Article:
The pervasiveness of sexual abuse and assault that last fall’s #metoo movement uncovered has left the Church wrestling with how to minister to those women and men who carry stories and bear wounds in our pews. I hear the Church asking questions like: What is our role in the wake of #metoo?
How can we preach light when they have kept so much pain in the dark?
What of the God who sets captives free when so many have been used as pawns in a game of power?
How can we teach love when that word has been used to manipulate or control?
How can we help them see the image of God in others and themselves when they have been conditioned to believe that their bodies are made for someone else’s pleasure?
How can we offer good news—hope— to those still in the darkness of the tomb?
While the pain that #metoo has uncovered will take years to heal, there are a few things we, as the Church, can do to bring healing and hope to those hurting.
First, we can listen.
For every story told, there are scores of others kept secret. This means our pews are full of people carrying the burden of untold assault. As the Church, we can invite these stories into the open and expose them to the light (Ephesians 5:13), stealing their power. Once revealed, they no longer have the power to shape the person’s life narrative. They can become events that happened to them, and not part of their identity, not who they are, releasing them from the captivity of shame and guilt.
Second, we can believe the stories.
Once we have created a safe space for stories to be shared—one in which there is no judgment or discrimination—if someone trusts us enough to hear their story of deepest hurt, we should believe them. The Church’s role is not to “find out what happened,” but to receive their account of experience as their truth. Rather than deem their testimony an idle tale (Luke 24:11), we are called to affirm their feelings, however messy or complicated, and trust that they are sharing honestly.*
Third, we can repent.
One of the impacts of the #metoo movement has been an awareness that sexual assault and harassment is not limited to Hollywood or boardrooms and newsrooms but reaches into every corner of our country and social strata, even the Church. At its core, #metoo names an abuse of power—the party with the most power in the relationship using their influence to control or take advantage of the other. As the Church, it would be foolish to believe we have not participated or contributed in some way. We can confess the ways we have corporately and personally upheld this power dynamic, repent and seek to turn it upside down (Luke 1:46-55).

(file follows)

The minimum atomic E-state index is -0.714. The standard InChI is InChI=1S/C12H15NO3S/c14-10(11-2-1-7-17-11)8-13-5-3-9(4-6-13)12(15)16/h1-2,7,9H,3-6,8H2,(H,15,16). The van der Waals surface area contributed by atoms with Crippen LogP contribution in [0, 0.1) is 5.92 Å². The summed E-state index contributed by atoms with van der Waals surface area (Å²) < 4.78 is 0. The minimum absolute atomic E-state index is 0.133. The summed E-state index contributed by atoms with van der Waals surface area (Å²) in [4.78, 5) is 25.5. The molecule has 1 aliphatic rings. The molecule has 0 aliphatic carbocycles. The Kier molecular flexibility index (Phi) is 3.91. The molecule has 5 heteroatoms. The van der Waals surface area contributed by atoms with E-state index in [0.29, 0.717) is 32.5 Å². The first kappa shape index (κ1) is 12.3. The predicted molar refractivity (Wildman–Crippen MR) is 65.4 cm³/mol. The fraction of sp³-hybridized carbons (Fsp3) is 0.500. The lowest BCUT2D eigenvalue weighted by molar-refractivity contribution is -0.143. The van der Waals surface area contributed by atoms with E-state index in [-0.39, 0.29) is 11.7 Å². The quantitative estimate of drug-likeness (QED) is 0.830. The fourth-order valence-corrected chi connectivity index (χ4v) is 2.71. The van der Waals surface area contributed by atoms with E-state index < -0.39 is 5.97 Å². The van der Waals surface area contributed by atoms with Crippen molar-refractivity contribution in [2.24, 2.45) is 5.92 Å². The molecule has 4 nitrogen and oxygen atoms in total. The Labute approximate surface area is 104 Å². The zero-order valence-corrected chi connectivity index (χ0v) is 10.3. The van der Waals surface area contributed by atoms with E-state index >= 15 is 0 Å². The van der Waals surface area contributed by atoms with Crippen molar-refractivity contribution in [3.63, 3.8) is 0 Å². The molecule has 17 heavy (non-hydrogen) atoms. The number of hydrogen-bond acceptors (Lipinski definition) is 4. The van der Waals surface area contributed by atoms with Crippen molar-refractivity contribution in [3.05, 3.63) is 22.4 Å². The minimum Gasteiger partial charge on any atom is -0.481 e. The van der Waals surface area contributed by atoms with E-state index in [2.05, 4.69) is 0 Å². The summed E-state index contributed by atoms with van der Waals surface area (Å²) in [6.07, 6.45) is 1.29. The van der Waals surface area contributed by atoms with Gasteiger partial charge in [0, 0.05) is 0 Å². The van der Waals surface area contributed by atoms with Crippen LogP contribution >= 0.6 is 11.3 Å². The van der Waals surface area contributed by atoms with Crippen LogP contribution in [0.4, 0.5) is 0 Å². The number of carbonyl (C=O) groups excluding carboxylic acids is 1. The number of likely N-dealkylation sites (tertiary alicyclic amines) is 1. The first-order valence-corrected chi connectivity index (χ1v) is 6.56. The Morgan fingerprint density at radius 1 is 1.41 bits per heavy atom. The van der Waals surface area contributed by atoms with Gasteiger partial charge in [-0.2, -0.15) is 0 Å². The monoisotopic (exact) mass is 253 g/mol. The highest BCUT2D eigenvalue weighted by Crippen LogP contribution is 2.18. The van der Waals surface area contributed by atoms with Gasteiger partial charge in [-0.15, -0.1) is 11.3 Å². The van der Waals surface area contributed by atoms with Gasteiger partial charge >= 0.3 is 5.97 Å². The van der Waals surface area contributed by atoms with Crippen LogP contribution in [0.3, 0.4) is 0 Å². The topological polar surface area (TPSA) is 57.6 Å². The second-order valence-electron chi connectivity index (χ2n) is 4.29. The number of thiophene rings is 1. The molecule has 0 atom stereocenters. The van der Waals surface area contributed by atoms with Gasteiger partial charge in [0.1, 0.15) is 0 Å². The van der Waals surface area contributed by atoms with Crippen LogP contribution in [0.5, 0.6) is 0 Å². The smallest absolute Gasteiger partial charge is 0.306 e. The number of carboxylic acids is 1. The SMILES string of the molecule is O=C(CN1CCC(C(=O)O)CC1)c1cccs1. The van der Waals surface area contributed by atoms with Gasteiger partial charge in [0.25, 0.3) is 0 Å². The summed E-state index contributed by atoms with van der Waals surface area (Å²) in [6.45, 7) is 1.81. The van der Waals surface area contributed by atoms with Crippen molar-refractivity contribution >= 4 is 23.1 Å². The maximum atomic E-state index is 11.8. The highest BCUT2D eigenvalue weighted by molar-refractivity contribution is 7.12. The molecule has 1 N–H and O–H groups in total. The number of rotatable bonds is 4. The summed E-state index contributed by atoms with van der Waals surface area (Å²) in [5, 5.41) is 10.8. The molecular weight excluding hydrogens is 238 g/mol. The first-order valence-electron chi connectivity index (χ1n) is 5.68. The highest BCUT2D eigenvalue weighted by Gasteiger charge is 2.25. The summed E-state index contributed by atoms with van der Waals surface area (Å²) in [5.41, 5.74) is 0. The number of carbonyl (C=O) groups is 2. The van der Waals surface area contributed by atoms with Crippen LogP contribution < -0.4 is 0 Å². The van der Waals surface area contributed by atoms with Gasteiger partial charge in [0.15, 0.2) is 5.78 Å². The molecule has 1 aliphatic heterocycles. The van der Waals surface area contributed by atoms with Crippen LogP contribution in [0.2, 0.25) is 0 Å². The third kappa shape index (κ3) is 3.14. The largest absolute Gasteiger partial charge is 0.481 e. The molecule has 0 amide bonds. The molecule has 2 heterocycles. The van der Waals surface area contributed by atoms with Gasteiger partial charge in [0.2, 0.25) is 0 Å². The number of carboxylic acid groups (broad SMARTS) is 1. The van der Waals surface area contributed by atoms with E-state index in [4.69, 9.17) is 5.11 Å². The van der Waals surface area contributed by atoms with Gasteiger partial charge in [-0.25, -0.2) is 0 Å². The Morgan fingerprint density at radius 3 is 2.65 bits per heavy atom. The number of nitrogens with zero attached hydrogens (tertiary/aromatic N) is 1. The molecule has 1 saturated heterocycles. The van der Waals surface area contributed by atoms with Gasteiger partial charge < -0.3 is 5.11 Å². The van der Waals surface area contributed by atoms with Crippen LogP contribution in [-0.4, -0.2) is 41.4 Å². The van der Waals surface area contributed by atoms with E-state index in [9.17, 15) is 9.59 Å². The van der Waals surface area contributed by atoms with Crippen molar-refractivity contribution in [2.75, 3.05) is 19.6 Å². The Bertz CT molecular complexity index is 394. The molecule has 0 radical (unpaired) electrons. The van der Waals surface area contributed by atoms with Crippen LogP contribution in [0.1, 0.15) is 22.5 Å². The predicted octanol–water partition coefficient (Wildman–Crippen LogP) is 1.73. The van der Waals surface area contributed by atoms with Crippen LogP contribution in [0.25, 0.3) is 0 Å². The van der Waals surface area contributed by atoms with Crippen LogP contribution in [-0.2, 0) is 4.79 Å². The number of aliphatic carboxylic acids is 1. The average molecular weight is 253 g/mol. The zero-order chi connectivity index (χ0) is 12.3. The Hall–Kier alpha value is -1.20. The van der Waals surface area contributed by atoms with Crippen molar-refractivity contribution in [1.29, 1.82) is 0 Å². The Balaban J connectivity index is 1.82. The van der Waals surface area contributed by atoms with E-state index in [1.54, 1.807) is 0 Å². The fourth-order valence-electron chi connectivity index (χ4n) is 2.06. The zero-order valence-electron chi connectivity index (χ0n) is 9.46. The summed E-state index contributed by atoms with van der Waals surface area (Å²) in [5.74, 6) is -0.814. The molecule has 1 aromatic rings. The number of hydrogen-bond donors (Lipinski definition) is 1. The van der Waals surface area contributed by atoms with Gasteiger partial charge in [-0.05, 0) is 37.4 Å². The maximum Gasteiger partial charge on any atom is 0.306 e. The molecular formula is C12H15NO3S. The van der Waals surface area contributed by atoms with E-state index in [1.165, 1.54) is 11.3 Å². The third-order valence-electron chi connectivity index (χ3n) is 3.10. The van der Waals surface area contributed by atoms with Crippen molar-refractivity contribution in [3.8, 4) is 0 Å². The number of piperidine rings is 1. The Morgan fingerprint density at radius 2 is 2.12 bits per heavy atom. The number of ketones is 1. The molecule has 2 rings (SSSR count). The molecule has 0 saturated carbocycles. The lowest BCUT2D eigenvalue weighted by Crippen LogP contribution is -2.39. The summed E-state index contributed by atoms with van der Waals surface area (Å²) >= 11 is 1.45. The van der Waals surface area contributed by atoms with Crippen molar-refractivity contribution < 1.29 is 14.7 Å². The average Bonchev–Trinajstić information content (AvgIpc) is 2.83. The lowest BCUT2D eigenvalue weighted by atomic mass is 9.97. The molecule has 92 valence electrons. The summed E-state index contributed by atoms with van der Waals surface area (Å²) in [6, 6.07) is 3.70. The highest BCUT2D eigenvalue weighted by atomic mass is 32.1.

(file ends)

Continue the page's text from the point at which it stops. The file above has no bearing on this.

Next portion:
Fourth, we can do better.
There is a cultural shift taking place in our country as a result of the #metoo movement, one that recognizes the value and dignity of everyone. As Christians who believe each person is formed in the image of God (Genesis 1:26), we should be leaders of this movement. We should be working for a time when it will be no longer socially acceptable to objectify or exploit any of God’s creation. We should be calling out oppressive systems that silence victims. We should be reminding a world desperately hurting that there a God who loves them, a Creator who calls them good (Genesis 1:31). We should share the good news that the same God who knows our deepest pain and shares our hurt came to redeem our suffering and restore all of creation. After all, this is the God who, in Jesus Christ, says, #metoo.
*As pastors, we are bound to pastoral confidentiality, although at times, mandatory reporting is necessary. For more information about mandatory reporting, visit: http://www.moumethodist.org/mandatoryreporting.
Ideas for Churches That Want to Change Culture in 2018
- Maintain and update the local church Safe Sanctuaries® policy. Train the church community on the policy.
- Require all leaders, even non-clergy leaders, to take boundary training.
- Post domestic violence and sexual violence hotline numbers in church restrooms.
- Teach the warning signs of domestic abuse and abuse of children to volunteers and paid employees who work with children (e.g., nursery, Parents Day Out, Sunday School, preschool, Boy Scout and Girl Scout troops).
- Intentionally use the words sexual and domestic violence in various liturgies through the year—for example, in a prayer of confession.
- Take a special offering for a local domestic violence shelter.
- Hang posters in April for Sexual Assault Awareness Month and in October for Domestic Violence Awareness Month.
- Plan education classes for the community on these issues during April and October.
- Utilize local experts to educate the congregation, particularly parents and guardians, on topics like the grooming behaviors of predators, consent, and boundaries.
- Teach a study on biblical texts of terror (e.g., Tamar, the unnamed concubine, and the daughter of Jephthah).
- Strive to place women in visible leadership positions. Consider reflecting the gender breakdown of your own congregation in your leadership structure. If women represent 60 percent of the congregation, 60 percent of the church’s leaders could be women.
- Have the leaders create a no-tolerance statement: If abuse occurs within the fellowship of the church, commit to prosecuting no matter who the offender might be.
#metoo additional resources:
National Sexual Violence Resource Center
Eradication of Sexual Harassment in The United Methodist Church & Society
United Methodist Sexual Ethics
General Commission on the Status & Role of Women
Missouri Annual Conference Boundary Resources
Online Boundaries Training from Lewis Center
Free Online Mandatory Reporting Training
Reprinted from https://www.moumethodist.org/
Rev. Jennifer Moxley is a member of World Methodist Evangelism’s Order of the Flame.